Citizens are encouraged to please stay off the roads, conserve energy and be safe!  Protect your family (pets included), pipes and plants.


The following City facilities and operations will be closed through Wednesday, February 17th. We’ll update with changes as soon as they are made available.

Cameron Park Zoo, Cottonwood Creek Golf Course, the Texas Ranger Hall of Fame, all branches of the Waco-McLennan County Library, Waco Mammoth National Monument, all community centers (except identified Warming Centers) Cobbs Recycling Center will be closed Wednesday and then evaluated for future opening.


The City has warming centers currently open at locations around town for residents without power to get warm.

You may stay overnight if needed, COVID-19 restrictions will be in place (masks required), power is currently available, but there is a possibility of power outage at any point. Please bring your own snacks, blankets and warm clothes as needed.

Please drive safely and share with those who may need it – more locations to be evaluated.

·         South Waco Community Center (2815 Speight)

·         Highland Baptist Church (3014 Maple Avenue)

·         Dewey Community Center (925 N. 9th Street)

·         St. Alban’s Episcopal Church (enter from 2900 W Waco Drive)


Waco Transit System is providing rides to warming centers for those in need. Please call (254) 405-4247 and they will make arrangements to pick you up safely. Available from 8 a.m. to 6 p.m. (warming centers only, please).


Solid Waste Services has made the decision to cancel residential & commercial collection for Wednesday (2/17). We are evaluating when we’ll make up missed collection days and appreciate your patience. We will notify through our Waco Curbside App and post all updates.  DOWNLOAD THE APP — For immediate alerts affecting your household trash service, download the Waco Curbside Services App available on Google Play and Apple App Store.


Persons who missed their appointments to receive the COVID vaccine last week and those who are due for their second dose are being called to be given an appointment for this Friday and Saturday.  After those are scheduled we will contact those in the 1A and 1B phases of the DSHS directive who are signed up on our waitlist.  We hope to hear about our next shipment of vaccines soon.  When we do, we will continue scheduling from the waitlist.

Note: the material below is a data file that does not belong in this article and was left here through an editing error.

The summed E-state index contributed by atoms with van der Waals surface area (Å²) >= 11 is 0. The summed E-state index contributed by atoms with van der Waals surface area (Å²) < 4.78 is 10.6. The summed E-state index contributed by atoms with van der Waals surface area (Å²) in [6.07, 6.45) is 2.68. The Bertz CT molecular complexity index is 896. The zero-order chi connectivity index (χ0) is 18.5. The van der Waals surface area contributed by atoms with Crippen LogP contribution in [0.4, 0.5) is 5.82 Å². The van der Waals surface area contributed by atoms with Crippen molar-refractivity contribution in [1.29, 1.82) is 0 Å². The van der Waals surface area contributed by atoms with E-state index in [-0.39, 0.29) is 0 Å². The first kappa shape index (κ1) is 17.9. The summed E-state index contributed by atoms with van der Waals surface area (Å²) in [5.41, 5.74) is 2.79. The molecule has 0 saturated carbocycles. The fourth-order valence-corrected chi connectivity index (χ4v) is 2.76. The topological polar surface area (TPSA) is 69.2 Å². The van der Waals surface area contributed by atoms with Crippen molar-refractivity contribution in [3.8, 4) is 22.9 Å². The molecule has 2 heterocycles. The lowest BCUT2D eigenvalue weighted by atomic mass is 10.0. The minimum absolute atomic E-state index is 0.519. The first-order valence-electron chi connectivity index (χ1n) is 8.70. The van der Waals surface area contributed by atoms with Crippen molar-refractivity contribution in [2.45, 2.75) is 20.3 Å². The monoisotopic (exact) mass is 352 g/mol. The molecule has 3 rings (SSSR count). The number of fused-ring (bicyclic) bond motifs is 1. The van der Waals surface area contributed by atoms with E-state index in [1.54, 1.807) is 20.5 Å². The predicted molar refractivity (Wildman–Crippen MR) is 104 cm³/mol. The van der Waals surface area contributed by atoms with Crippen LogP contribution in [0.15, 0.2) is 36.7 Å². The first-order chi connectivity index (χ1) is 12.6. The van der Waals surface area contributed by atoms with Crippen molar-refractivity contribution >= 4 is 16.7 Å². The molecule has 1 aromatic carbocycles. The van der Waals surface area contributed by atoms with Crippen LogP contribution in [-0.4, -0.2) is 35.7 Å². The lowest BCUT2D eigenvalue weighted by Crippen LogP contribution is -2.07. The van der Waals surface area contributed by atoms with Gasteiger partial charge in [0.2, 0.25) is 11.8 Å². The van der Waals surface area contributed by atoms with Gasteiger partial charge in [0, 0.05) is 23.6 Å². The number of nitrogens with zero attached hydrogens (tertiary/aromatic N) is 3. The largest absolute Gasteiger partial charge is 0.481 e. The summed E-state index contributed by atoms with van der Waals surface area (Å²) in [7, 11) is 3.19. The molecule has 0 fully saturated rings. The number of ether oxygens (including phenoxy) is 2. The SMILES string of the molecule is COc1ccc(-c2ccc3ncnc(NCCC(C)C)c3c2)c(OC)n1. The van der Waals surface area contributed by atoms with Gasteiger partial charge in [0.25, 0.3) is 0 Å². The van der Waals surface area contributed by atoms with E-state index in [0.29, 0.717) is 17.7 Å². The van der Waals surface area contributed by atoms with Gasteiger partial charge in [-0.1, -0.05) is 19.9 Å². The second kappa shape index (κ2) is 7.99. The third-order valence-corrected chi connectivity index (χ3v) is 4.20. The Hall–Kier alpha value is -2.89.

COVID Testing

The Texas Department of Emergency Management has closed public COVID testing sites until February 18, 2021.

Urgent Need to Conserve Energy

Demand for electricity continues to be at unprecedented levels. Conservation efforts are extremely important during this historic winter storm as it continues.  All residents and businesses should to continue to conserve energy to help maintain service for our most critical human needs customers.

Conservation Efforts:

  • Lower your thermostat to at least 68 degrees.
  • Businesses should minimize energy usage as much as possible.
  • Lower the water heater temperature to 120 degrees.
  • Never use an oven or a gas stovetop to heat your home.
  • Unplug electronic devices and turn off lights that are not in use.
  • Reduce shower time and avoid baths.
  • Refrain from using large appliances like your washer, dryer, oven, and dishwasher for the next few days.
  • When in use, limit opening the oven door to prevent wasted energy.
  • Keep your fireplace damper closed unless a fire is burning.
  • Avoid using your natural gas fireplace, if possible.
  • If you have a pool, do not use the pool heater. Instead, run your pool pump during the coldest part of the day to circulate the water and prevent freezing.


PUBLIC WORKS: Street/ Traffic

·         Treat dark intersections without signage as four-way stops.

·         Due to outages on various traffic signals, road conditions, and long-term nature of the event, some lights will be in red flash around town when lights malfunction.

·         Streets remains on-call all and will continue to be.

·         Supervisors have been monitoring bridges and street segments routinely and will continue.

·         Trucks and crews are working around the clock to sand Waco streets.


·         Fixed routes and Para-transit services are suspended.

Municipal Court

·         Closed Monday and Tuesday.

Solid Waste